Secretary of State John Kerry deserves applause for saying that human rights will be a priority in the new diplomatic relationship between the United States and Cuba, but his decision not to invite Cuban dissidents to the flag-raising ceremony at the U.S. embassy in Havana was, to put it mildly, disconcerting.

When I interviewed Kerry last week in Washington, two days before his trip to Cuba, he told me that "human rights obviously are at the top of our agenda, in terms of the first things that we will be focused on in our direct engagement with the Cuban government.” He told me it includes planning to discuss with Cuba "a sort of roadmap" toward "real, full" normalization in which final change will include the lifting of the U.S. embargo and steps with regard to the behavior of Cuba that will allow Cubans to be able "to engage in a democratic process." Kerry reiterated these themes in Havana, where he declared that "the people of Cuba would be best served by a genuine democracy, where people are free to choose their leaders.”

All of this sounds good, but the fact is that during his visit to Havana, Kerry didn't invite the Cuban dissidents to attend a key ceremony along with officials of the country. Instead, some peaceful opposition members were invited to a subsequent event later that same day, in the residence of one of the people in charge of the negotiations between the United States and Cuba in Havana.

When I asked Kerry in an interview why he wouldn't include the dissidents among the people invited to the U.S. embassy, the secretary minimized the importance of the decision. "Rather than have people sitting in a chair, at a ceremony that is fundamentally government-to-government, with very limited space, I will meet with them... and exchange views” separately, he told me.

But Republican critics and various human rights groups say that President Barrack Obama gave in to the Cuban regime, that he refused to participate in diplomatic events that help the oppressed in that country. In Cuba, the ruling military dictator prohibits independent political parties and considers all of the opposition to be mercenaries.

Some leaders of the opposition were invited to the gathering of opposition members but refused to attend. "We do not understand how the U.S. administration could accept the conditions of these dictators," said Antonio Gonzalez Rodiles, a leader of the dissidents that declined the invitation, on the website of El Diario of Cuba.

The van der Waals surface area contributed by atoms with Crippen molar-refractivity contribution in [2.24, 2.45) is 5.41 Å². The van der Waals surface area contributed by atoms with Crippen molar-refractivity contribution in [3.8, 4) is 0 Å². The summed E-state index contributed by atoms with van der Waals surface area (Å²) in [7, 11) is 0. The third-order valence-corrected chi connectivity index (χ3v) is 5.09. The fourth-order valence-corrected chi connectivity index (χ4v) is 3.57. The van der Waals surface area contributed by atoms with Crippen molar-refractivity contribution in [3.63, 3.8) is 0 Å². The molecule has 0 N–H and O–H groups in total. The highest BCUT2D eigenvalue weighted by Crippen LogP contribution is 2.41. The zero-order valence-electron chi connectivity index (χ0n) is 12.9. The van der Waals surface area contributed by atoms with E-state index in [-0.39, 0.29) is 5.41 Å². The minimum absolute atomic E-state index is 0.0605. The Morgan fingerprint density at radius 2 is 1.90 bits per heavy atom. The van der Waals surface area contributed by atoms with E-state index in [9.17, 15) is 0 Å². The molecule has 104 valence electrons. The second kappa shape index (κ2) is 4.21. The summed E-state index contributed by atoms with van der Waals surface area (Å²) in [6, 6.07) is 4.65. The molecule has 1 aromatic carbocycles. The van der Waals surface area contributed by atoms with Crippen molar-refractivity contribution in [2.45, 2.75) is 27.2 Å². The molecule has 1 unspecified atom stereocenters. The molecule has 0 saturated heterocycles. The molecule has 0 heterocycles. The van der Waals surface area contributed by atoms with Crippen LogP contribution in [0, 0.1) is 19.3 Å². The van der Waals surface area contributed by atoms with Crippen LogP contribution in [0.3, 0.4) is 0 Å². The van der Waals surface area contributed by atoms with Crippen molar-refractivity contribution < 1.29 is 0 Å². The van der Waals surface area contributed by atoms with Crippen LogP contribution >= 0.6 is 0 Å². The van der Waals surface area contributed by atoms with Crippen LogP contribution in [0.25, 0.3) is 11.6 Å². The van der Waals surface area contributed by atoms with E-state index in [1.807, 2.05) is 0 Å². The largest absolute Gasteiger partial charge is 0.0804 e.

Berta Soler, leader of the Ladies of White, told me in a telephone interview that that the Obama administration maintains a "complacent silence" in regards to the human rights violations in Cuba.

Since the president of the United States announced the start of normalization talks on December 17, more than 3,000 political detainees have been registered in Cuba, according to human rights groups.

My opinion: Of all the things Kerry told me, the one thing that I totally agree with is that the old U.S. policy of isolating Cuba hasn't worked and it is time to try something new. That's why we were largely in agreement when Obama announced the initiation of normalization talks between the two countries and at the same time the continuation of pressure for democratic reforms. It's worth trying a policy approach of two paths, one of normalizing relations with Cuba and also supporting the human rights cause at the same time.

However, I question whether Obama’s Cuba policy has been converted into only one path. Kerry's trip to Havana didn't, at the very least, support a symbolic step forward for human rights and even left the opposition badly broken on the island.

Could it be possible that Obama was so eager to visit Cuba before the end of his term - to go down in history as the American president that "opened" Cuba, like Nixon "opened" China - that he is willing to sacrifice the cause of human rights? Could it be that he was so anxious for a foreign policy victory - given the difficulties in Syria, and even Iran - that he is willing to abandon a long U.S. policy of supporting the activists for democracy in that country?

Hopefully I'm wrong, but Kerry's trip to Cuba was the first big test of new policy from the United States toward Cuba and the Obama administration did not pass.